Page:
For more than 30 years, charter schools have been a revolutionary innovation to advance student achievement, especially for poor and minority children. Although Minnesota was the first state to advance charters, California was right behind, and now enjoys more than 1,300 charters, serving 11.7 percent of the state’s students, according to the California Department of Education.
Charters are public schools allowed to operate largely outside the state’s labyrinthine Education Code, the 2023 Edition of which runs to 2,000 pages and costs $325 on Amazon.com.
But a new study found the state is slighting charters on funding, specifically in the giant Los Angeles Unified School District and Oakland Unified School District. The data are for the 2019–20 school year. The study is by the School Choice Demonstration Project at the University of Arkansas. It looked at 18 cities, including Los Angeles and Oakland, and found:
“Despite the overall effectiveness of charter schools, our past research has demonstrated that charters tend to receive significantly less funding per pupil than TPS [traditional public schools] do, especially in urban areas. This gap has been relatively stable over time in terms of percent (although it has grown in constant dollars as TPS funding increases overall), most recently at 33 percent in 2017–18 on average in 18 major U.S. cities.”
The study graded “school funding equity” districts on an A–F scale, just like in school. It’s interesting they’re using the “equity” word, which usually means the government manipulating outcomes in a socialist direction. In this case, it means the degree to which charter schools—and their commonly minority students—have been slighted on funding. The scale:
- A = Up to 5 percent funding gap
- B = Up to 10 percent funding gap
- C = Up to 15 percent funding gap
- D = Up to 20 percent funding gap
- F = More than 20 percent funding gap
The only A grade is for Houston, with a 3.3 percent advantage for charters.
B grades went to Memphis (6.5 percent gap), Denver (7 percent gap), and Boston (9.7 percent gap).
Eight districts garnered F grades, including Los Angeles with a 26.6 percent gap and Oakland at a 33.7 percent gap. At least they weren’t Atlanta’s equity gap of 52.7 percent, or Indianapolis’s 42.5 percent.
In dollar terms, LAUSD traditional schools were given $19,630 per pupil on average, compared to $14,405 for charters—a $5,225 gap.
For OUSD, it was $21,062 vs. $13,959, a $7,103 gap.
The study noted the disparity is actually larger than the raw numbers, because charters in these cities are “serving more students in poverty than TPS in these cities do. In these cities, funding disparities would likely be even wider if we held student need constant.”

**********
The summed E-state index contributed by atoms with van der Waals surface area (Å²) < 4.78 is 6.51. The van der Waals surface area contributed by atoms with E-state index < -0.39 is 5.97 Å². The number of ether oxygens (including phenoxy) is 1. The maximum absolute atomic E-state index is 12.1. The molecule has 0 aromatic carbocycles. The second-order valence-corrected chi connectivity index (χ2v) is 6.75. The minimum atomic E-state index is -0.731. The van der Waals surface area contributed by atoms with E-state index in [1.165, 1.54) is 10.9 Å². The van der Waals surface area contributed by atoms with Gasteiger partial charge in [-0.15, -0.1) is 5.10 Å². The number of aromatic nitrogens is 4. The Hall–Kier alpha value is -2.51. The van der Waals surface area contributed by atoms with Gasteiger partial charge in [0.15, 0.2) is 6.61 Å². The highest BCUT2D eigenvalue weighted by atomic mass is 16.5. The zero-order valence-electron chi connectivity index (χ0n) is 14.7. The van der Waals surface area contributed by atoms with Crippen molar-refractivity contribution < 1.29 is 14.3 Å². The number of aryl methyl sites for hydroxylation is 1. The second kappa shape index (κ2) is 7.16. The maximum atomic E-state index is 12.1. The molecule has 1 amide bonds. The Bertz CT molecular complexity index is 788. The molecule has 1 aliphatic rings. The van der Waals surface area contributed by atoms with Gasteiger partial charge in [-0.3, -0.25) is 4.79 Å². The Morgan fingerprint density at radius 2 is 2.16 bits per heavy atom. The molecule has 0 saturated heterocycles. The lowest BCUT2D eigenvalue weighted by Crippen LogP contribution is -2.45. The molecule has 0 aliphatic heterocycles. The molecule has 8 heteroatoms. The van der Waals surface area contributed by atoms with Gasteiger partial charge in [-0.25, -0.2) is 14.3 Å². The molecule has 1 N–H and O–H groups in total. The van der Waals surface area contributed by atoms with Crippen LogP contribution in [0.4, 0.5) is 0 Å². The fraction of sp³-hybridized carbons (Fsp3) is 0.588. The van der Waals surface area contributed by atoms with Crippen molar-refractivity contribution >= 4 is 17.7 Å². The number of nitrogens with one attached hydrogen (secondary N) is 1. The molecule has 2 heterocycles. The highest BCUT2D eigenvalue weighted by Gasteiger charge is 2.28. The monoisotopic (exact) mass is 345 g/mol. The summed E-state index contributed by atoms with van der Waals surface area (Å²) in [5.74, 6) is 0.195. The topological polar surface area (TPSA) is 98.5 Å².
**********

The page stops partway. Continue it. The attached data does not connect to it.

Local Control Funding Formula
The study looked at California’s Local Control Funding Formula reform from 2013–14, which was intended to spend more money in needy schools. It found, “While the LCFF did shrink the charter school funding gap somewhat from its high of 40 percent, a flaw in the formula caps a key funding stream for charters but not for TPS, resulting in the 26 percent charter school funding disparity we see for Los Angeles in 2019–20. … More states school and localities should seek full and lasting funding equity for all public school students, regardless of public school sector.”
Here’s their graph in the improvement of the charter funding gap:
Elections Have Consequences
The study doesn’t note it, but the improvement after 2017 was due to the election of a pro-charter LAUSD school board. However, last November the United Teachers of Los Angeles union got revenge and regained control of a majority on the board. Reported LAist after the election: “No clear champion for charter schools emerged in either of LAUSD’s 2022 races; none of the candidates said they felt charters should be allowed to grow.
“But one candidate stood out from the pack for her opposition to charters: [Rocio] Rivas.
“Rivas said she would make closing charter schools that aren’t meeting their academic, financial, or enrollment goals part of her strategy to combat enrollment decline on LAUSD-run campuses. She also promised to make full use of the district’s powers under Assembly Bill 1505, a new state law that could block charters’ expansion in certain neighborhoods.”
Jacobin magazine is a heavily socialist website; it’s named after the Jacobins who were the murderous leaders of the 1789 French Revolution, a precursor to the communist revolution in Russia in 1917, in which Lenin and the other mass-murderers studied the French example of mass murder with the guillotine and concluded the Jacobins hadn’t killed enough “counterrevolutionaries.” The Maoist revolutionaries in China in 1949 also modeled themselves on the Jacobins.
The magazine wrote before the election, “In LA’s School Board Race, It’s Rocío Rivas Versus Privatizers.” Which is not true, because charters are public schools, as noted above, not private schools. The article reported, “Rivas is also endorsed by the national organization of the Democratic Socialists of America (DSA) and supports the DSA-LA’s Green New Deal for Public Schools campaign to win climate-resilient and carbon-free campuses.”
Rivas in Her Own Words
It’s worth quoting Ms. Rivas from the article. She said: “When the charter schools come in, they know the district is very bureaucratic. So the charter schools promise to break from that bureaucracy and bring innovation. Privatizers co-opt the language of social justice and claim these reforms are going to address everyone’s needs. But they’re not there to address the needs of students and communities.”
Actually, parents love these schools! I’ve visited many of them, including those serving black kids in South L.A. and Latino kids in a couple of schools. And what’s wrong with reducing the bureaucracy?
“When you start to individualize and bring competition into education, you rea
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